Winter’s Reach by Craig Schaefer

23508962Rating: 4 stars

Series: Revanche  Cycle #1

Epic fantasies are not my favorite. Unlike most epic fantasies, this wasn’t weighed down with overly complex world building, which made it easier to get into. It did have a lot of characters, but not so many that it was hard to keep track of who they were and how they were related. However it didn’t grab me from the start. I had tried to read this 3 other times and never got more than a few chapters in. I’m not sure why it interested me this time. Maybe I needed to be in the right mood for it.

The pope is dying and wants his worthless son to take over when he dies. The other clergymen weren’t blind to the son’s faults and knew letting him be in charge would be disastrous. Many other powerful men and ones wanting to get more power were taking advantage of the situation in the church and playing their own manipulative games.

I didn’t love any of the characters. Some are definitely better than others, but I have the feeling we’ve only scratched the surface in regards to what these characters are capable of. It doesn’t appear that this is a series with clearly defined good and bad guys; these people have varying shades of gray. I am curious to see how all of this plays out because knowing Craig Schaefer, things are bound to take a few unexpected turns.

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Lost Boy by Christina Henry

61siwssh-el-_sx329_bo1204203200_Rating: 4 stars

Peter Pan has never been one of my favorite stories. Everything I know about it comes from the Disney movie and Finding Neverland. I never read the original. With that said, I did like it, but it took awhile for me to get into it. The first half of the book was slow moving. It was obvious Peter was a selfish ass, but I kept waiting for more. Once the story got going, things got crazy.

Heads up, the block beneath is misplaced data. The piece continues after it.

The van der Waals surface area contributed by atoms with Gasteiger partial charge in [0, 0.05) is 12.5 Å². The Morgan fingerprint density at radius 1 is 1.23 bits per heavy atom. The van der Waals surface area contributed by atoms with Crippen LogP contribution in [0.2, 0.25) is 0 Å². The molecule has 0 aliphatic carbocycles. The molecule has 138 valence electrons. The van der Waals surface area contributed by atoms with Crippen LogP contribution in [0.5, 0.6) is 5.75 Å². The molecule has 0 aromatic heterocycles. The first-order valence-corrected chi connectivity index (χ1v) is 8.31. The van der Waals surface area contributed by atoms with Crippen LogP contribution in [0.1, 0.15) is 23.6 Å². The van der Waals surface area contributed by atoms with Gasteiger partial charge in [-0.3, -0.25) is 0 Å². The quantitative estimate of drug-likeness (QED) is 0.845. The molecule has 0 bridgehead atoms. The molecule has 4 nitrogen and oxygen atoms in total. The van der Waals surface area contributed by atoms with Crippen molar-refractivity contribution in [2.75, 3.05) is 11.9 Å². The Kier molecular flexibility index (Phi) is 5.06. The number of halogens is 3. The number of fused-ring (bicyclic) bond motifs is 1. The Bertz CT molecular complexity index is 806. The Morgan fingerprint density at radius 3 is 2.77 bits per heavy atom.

Peter’s issues went far beyond being an extremely selfish child. He was a psychopath in the truest sense of the word. It was hard for me to understand the love any of the boys had for Peter but Jamie in particular. He was never charming or kind. Manipulation made his island of lost boys possible, but it was almost like his magic made them blind to his faults.

This is the story about how Jamie aka Hook finally saw Peter for what he was. Jamie was the good guy. However he wasn’t truly a good guy; he was just good in comparison to Peter. Despite all of the good things Jamie did, he had lots of blood on his hands, most of it for no reason other than to please Peter. The worst thing about Jamie was that he did not see Peter for who he was for well over 100 years. Everything Jamie did was out of love, even when he did horrible things for Peter. They loved each other as friends but it was more like obsession for both of them.

At first I was annoyed by Charlie. The island of lost boys felt extremely domestic because of him. He was the driving force behind the story, which was obvious by the end. Sal was a great addition. There were a few unexpected twists and a few heartbreaking moments. The end was not a happy one, but I hadn’t expected the story of two friends becoming enemies to be happy. It will probably never happen but I’d love a sequel where Hook gets the upper hand.

The Sight by Chloe Neill

26878915Rating: 3 stars

Series: Devil’s Isle #2

Meh. The first one was better. I’m not sold on this series yet. A lot less happened in this than in the last one. It was boring. The focus of this was on a zealot who was rousing hate among people in the zone. He was a stereotypical bad guy. The plot highlighted how much hate there was for paranormals, but did nothing to enrich my knowledge of the world.

I’m not in love with the characters. The side characters need some serious work. I don’t care about any of them. If any of them died in one of their skirmishes, it wouldn’t matter. None of them get enough page time to really get to know them. Claire is alright but doesn’t stand out among the many other UF heroines. Liam is my favorite character. His reluctance to be with Claire is aggravating especially since the reason for it is weak.